Wednesday, February 9, 2011


I mentioned a ballplayer in my last post and later realized I should give you guys some background in order to understand me better.  This gets pretty personal so, if deep-rooted psychology scares you, now is the time to head toward the exit...

I've always had a complicated relationship with sports.  On one hand, there is intrinsic joy in all movement and athletics can celebrate physical grace.  On the other hand, sports as they are practiced in our society are too often corrupted by competition.  Competition can be destructive and sap all the fun out of playing.  You'd know what I mean if you saw angry fathers screaming at their sons playing Little League baseball.  Too many adult men torture little boys in sports.  The worst parenting I've ever seen has been on ballfields.

Sports are also deeply encoded with gender in our society.  While games themselves are not inherently gender-specific, they are often seen that way.  My parents, for example, viewed sports as the socially-approved activity for boys, so they imposed sports on me (and my brother) as a way to prove to the world that their sons were real men.  During my early childhood, I expressed repeated desires to be treated as a girl which terrified my parents.  They forcefully beat that out of me.  I learned my natural inclinations were completely unacceptable to my parents and that if I wanted their love, it was conditional on acting masculine.

The prime symbol of gender-normalcy in my family was participation in sports.  I was pushed into sports early on and learned that engaging in them placated my parents.  To gain my parents' love, I dove into athletics and worked feverishly at it.

I played three sports at a serious level: baseball, soccer and wrestling.  I developed my natural talents to their limit and played on varsity teams.  While also being an academic overachiever (I finished 7th in my high school class of 860 kids), I won multiple sporting awards.  I was the only smart kid who played sports in my school, and the only athlete who was good at schoolwork.  Each year, I won the "Scholar-Athlete" award by a wide margin because I was the only kid with a foot in both worlds.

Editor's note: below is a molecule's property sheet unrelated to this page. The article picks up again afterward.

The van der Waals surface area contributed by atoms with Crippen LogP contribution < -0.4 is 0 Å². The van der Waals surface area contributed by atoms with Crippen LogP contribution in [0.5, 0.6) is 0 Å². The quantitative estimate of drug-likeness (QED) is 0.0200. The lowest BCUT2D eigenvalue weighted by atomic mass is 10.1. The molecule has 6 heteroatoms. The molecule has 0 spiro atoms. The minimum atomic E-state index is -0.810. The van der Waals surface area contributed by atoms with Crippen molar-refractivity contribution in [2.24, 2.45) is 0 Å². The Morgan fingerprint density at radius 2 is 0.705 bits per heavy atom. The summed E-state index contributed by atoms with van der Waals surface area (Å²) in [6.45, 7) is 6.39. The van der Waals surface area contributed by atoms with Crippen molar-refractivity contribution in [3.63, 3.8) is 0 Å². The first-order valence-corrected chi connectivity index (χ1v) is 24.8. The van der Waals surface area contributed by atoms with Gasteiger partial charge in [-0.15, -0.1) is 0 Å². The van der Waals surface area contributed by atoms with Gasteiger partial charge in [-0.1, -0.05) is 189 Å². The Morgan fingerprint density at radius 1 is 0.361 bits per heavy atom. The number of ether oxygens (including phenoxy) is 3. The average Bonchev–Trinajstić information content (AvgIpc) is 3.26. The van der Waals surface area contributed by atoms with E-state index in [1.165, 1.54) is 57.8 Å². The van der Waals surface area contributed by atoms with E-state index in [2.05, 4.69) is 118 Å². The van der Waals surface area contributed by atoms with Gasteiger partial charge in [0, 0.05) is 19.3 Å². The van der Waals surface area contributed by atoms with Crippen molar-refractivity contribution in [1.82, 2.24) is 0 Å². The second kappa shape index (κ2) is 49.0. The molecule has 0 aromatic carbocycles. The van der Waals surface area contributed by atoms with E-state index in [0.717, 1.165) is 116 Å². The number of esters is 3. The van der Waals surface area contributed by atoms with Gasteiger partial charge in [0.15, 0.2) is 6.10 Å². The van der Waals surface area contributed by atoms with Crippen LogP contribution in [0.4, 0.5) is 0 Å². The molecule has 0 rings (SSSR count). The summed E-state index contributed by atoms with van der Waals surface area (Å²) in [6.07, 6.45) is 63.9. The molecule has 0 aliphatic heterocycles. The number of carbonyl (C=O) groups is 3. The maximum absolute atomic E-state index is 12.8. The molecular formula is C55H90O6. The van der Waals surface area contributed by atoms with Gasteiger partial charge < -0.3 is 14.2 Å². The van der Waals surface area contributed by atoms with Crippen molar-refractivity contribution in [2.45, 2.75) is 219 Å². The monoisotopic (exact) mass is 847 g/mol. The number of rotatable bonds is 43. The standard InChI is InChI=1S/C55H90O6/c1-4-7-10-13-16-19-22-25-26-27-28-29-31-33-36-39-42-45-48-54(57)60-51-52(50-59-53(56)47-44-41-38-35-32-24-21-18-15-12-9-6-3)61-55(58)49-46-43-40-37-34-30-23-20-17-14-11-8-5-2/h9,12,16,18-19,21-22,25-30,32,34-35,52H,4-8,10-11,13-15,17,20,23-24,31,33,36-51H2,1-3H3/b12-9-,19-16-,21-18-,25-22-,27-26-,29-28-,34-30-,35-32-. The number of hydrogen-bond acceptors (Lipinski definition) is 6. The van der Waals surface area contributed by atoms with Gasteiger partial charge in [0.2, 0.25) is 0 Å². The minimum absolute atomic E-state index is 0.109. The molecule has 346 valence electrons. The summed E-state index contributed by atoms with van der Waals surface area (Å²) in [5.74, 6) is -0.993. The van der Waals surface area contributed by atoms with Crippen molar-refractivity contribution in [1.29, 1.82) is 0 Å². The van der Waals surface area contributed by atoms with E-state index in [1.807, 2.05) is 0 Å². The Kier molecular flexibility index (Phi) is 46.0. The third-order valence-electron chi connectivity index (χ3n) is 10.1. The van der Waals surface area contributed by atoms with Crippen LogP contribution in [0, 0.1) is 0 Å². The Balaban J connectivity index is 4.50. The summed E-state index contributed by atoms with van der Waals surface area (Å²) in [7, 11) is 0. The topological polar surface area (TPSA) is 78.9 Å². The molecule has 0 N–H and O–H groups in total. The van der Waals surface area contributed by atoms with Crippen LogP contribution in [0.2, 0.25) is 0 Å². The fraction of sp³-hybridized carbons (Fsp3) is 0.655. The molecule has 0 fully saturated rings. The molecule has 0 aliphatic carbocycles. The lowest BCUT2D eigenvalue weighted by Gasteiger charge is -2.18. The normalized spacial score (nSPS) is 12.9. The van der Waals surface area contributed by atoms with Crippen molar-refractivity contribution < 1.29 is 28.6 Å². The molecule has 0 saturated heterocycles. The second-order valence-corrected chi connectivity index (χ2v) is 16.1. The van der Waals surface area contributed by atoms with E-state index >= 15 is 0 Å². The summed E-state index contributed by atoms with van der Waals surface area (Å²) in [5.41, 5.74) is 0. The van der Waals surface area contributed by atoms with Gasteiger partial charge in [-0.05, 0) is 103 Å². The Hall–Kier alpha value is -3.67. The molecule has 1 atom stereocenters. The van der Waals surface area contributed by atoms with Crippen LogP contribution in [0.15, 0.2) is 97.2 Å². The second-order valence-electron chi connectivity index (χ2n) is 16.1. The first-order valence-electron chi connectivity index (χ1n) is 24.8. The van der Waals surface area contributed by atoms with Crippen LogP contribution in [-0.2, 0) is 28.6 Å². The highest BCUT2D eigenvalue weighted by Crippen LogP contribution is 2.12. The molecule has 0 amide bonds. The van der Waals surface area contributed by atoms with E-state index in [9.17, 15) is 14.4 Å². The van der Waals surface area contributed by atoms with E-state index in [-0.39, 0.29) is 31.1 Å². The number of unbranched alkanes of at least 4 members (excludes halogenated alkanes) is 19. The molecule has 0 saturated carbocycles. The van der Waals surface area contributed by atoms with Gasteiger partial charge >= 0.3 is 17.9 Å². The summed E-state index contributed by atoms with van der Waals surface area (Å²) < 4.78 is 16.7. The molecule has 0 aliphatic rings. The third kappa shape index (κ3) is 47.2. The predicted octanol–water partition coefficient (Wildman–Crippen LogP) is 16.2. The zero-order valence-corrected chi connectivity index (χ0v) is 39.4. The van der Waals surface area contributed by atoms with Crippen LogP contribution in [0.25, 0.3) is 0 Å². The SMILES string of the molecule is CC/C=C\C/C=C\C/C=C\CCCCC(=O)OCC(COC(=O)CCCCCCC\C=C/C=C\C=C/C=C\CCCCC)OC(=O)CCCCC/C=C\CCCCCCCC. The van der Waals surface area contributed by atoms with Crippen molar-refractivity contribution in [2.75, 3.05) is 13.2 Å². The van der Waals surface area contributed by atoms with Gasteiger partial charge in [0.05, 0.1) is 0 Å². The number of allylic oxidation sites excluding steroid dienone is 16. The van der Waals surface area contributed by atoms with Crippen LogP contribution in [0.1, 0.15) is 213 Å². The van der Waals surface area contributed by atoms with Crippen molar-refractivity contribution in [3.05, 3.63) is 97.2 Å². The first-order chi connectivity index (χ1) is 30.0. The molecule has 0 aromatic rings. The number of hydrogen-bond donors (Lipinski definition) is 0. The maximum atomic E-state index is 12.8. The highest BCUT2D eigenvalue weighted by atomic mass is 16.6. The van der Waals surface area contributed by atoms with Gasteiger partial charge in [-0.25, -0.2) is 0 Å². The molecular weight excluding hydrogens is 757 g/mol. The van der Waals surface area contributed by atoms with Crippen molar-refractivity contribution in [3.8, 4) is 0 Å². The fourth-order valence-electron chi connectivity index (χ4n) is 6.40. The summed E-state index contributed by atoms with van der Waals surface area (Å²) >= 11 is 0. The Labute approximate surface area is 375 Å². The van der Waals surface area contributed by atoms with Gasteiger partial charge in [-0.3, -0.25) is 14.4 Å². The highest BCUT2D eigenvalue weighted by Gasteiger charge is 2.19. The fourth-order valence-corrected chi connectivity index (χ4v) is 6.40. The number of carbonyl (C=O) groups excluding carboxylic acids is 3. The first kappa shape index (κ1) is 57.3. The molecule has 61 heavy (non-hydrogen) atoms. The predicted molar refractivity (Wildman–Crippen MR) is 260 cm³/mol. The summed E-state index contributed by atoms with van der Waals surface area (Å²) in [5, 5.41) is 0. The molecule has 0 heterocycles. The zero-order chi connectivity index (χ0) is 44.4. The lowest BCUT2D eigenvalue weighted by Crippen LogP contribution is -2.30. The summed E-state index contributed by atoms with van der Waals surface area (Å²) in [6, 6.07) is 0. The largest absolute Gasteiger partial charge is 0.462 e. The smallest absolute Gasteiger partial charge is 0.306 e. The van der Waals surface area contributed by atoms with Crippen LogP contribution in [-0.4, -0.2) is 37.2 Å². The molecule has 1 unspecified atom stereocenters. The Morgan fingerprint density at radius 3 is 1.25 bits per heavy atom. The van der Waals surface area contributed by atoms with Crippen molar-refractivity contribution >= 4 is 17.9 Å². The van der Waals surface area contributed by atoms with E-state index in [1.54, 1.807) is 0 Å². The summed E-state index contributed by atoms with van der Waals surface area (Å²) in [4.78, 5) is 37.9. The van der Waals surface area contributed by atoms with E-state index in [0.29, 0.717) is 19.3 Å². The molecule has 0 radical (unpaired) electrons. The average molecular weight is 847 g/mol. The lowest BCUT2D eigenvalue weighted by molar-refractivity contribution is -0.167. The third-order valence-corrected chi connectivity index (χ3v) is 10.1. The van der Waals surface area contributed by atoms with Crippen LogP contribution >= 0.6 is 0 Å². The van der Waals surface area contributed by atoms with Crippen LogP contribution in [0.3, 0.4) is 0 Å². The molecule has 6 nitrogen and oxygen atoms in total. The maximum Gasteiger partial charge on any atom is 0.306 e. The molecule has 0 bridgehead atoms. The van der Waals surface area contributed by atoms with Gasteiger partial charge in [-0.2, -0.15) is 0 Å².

Here's an example from my youth of my fervor.  During a heated soccer-match, an opponent tried to kick the ball, missed and caught the inside of my kneecap, totally dislocating it.  In great pain and completely unable to stand, I was taken to a hospital where an immobilizing knee-brace was put on.  Two days later, I returned to practice where I "ran" laps around the field with a leg that couldn't bend and a 10-lb. brace on it.  The pain was excruciating but I pushed through it.  The coach and my teammates thought I was dedicated to the game; in reality, I was doing this to get my parents to love me.

My strongest impulse in my youth was to please my parents.  They were immigrants and anxious about their standing in American society.  When their first-born son achieved honors in sports and at school, they felt better about themselves as parents.  My successes were, in their eyes, reflections on them.

I didn't want to disappoint my parents, so I did the things they pushed me toward.  Sports was the biggest example.  Now, when I think about sports, I can't separate the activities from the often-negative role they played in my life.  Thus, I have mixed feelings about sports.  In some way, sports were a tool to oppress me and I resent them for being that.

Growing up, did you care about pleasing your parents?  And did that affect your upbringing?


  1. Wow, that is complex. It is very true though in many households. My Husband wants our youngest son to play sports but has issues because my oldest son would rather read and draw than play sports. The only thing that I strived for to please my parents was to do well in school.

  2. Aw, I feel so bad for you as a kid. Why do our parents mess us up so much?

    In my family, I am the eldest and "the smart one." My younger brother is "the jock." Both of us knew these roles from very early on - it probably didn't help that I was terrible at team sports (whereas as an adult I have excelled at solo pursuits, like doing a marathon) and my brother was dyslexic (which was not discovered until he was nearly out of school).

    Both of us felt the pressure to be more like the other - and it has taken many years for us to come to terms with the jealousy that each of us felt for the other. I've worked through a lot of my own issues with my Mom (my dad died before I could sort out those), and with my brother, but even now we tend to fall into the old roles when all three of us are together. *sigh*

  3. Wow, how very harsh.